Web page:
Yesterday was the Holocaust Remembrance Day in Israel, a day we remember the 6 million Jews who were murdered by the Nazis and their collaborators. As time passes by, the Holocaust survivors are getting older and soon there will be no witness left to the horrors that our people endured. Hence there is a great importance in the fact that the younger generations keep on remembering, keep on spreading the stories of the people who lived and died in these dark times. In the words of Yigal Alon, “A nation who doesn’t know its past, its present is poor and its future will forever be uncertain”.
A lot of the stories which are being told in this context are stories of righteous people. These people risked themselves and their families’ lives in order to do what is right in a time where right and wrong were mixed up with ideology, war, fear and death. It is eminent to remember and honor those people, who could have easily, like the rest of the world, looked away from the crimes that are being done.
Due to the Nazi occupation of Europe, the majority of rescuers we hear about are naturally from European descent. This time I want to share the story of Feng-Shan Ho, the Chinese Consul-General in Vienna who received ‘the righteous among the nations’ honor from Yad Vashem for his continuous efforts to help Jews out of Austria.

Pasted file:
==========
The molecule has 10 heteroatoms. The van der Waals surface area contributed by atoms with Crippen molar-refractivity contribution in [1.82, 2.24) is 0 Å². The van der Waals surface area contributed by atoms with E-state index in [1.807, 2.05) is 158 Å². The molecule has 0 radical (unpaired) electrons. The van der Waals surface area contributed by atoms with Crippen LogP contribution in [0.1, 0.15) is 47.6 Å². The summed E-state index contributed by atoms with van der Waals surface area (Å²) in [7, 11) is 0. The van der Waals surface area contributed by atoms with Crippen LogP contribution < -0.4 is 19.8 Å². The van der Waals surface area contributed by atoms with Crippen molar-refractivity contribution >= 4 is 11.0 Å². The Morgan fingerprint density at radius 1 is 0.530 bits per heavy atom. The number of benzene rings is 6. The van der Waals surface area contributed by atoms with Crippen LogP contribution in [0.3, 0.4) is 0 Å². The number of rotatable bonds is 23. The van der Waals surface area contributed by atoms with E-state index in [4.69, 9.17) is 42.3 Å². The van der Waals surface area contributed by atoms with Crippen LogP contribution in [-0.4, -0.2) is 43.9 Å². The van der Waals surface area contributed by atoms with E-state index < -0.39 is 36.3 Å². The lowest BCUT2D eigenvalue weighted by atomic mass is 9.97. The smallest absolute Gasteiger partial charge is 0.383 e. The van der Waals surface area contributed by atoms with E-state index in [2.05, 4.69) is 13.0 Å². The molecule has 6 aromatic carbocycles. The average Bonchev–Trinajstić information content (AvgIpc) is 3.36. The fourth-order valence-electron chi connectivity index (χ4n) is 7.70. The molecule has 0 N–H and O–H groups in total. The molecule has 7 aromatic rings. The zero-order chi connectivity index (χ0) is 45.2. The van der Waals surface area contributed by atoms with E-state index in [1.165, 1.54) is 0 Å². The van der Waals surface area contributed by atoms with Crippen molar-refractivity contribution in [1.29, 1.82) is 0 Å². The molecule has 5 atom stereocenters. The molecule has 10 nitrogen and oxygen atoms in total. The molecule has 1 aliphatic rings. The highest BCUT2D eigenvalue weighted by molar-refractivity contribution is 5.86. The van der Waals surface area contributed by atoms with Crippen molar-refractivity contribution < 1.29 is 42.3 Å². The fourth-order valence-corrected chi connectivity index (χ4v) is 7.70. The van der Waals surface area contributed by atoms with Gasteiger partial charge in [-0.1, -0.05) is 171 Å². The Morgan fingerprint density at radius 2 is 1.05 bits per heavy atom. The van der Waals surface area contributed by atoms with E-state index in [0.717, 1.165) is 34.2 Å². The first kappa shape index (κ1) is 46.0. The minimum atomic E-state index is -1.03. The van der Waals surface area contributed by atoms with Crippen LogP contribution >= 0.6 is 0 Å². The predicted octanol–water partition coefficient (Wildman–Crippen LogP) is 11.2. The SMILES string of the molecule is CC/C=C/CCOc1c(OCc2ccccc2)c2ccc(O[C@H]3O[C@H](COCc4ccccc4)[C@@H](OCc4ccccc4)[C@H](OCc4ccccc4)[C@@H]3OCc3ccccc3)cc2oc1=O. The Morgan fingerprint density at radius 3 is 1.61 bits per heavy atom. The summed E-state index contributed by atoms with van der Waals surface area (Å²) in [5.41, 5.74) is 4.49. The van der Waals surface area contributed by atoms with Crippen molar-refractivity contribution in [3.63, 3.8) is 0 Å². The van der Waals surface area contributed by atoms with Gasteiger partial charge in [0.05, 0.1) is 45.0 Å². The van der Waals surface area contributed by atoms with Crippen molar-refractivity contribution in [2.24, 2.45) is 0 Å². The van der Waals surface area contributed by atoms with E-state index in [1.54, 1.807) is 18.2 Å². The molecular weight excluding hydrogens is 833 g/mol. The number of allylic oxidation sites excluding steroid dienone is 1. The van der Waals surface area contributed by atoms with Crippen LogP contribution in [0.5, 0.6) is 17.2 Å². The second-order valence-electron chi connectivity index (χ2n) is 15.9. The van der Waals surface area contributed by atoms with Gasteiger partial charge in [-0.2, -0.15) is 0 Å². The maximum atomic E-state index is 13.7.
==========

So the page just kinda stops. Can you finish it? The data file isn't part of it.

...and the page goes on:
After Austria’s annexation to Nazi Germany in March 1938, the Jewish population was subjected to acts of terror and brutality. The stress to leave the country to a safe haven was never more obvious to the Austrian Jews. However, the majority of the world’s nations refused to budge from their restrictive immigration policies, a stance reaffirmed at the Evian Conference, in July 1938.
Unlike his fellow-diplomats, Ho issued visas to Shanghai to all of the Jews requesting them, even to those wishing to travel elsewhere but needing a visa to leave the country. Although visas were not required for entrance to Shanghai, such a document was a way for Jews to leave Nazi Austria. Ho refused to abide by the instructions of his superior, the Chinese ambassador in Berlin, Chen Jie, who forbid Ho to issue visas on such a large scale.
After it became dangerous for Ho to stay in Austria, he and his family returned to China. After a long diplomatic career, Ho retired in 1973, and died in 1997, at the age of 96. It is estimated that Ho issued thousands of visas to Austrian Jews escaping from the Nazi claws closing in on them. It was only after his passing that evidence by survivors who benefited from Ho’s aid reached Yad Vashem and in 2000, he was honored as a ‘Righteous among the nations’.
As a fellow at the Israel-Asia Center, we take special efforts to enhance and promote the cooperation between Israeli and Asian nationals. The story of Feng-Shan Ho is an amazing example of how people connect to each other, no matter where they are from. I believe that the reason for this is that we see the world in the same colors, and in the case of Ho, the same concept of what is right and what is wrong. The story of Ho is one that needs to be told more often, as a testimony for the acts of a courageous man who saw what is happening around him and decided to take a stand. And for this, we honor him.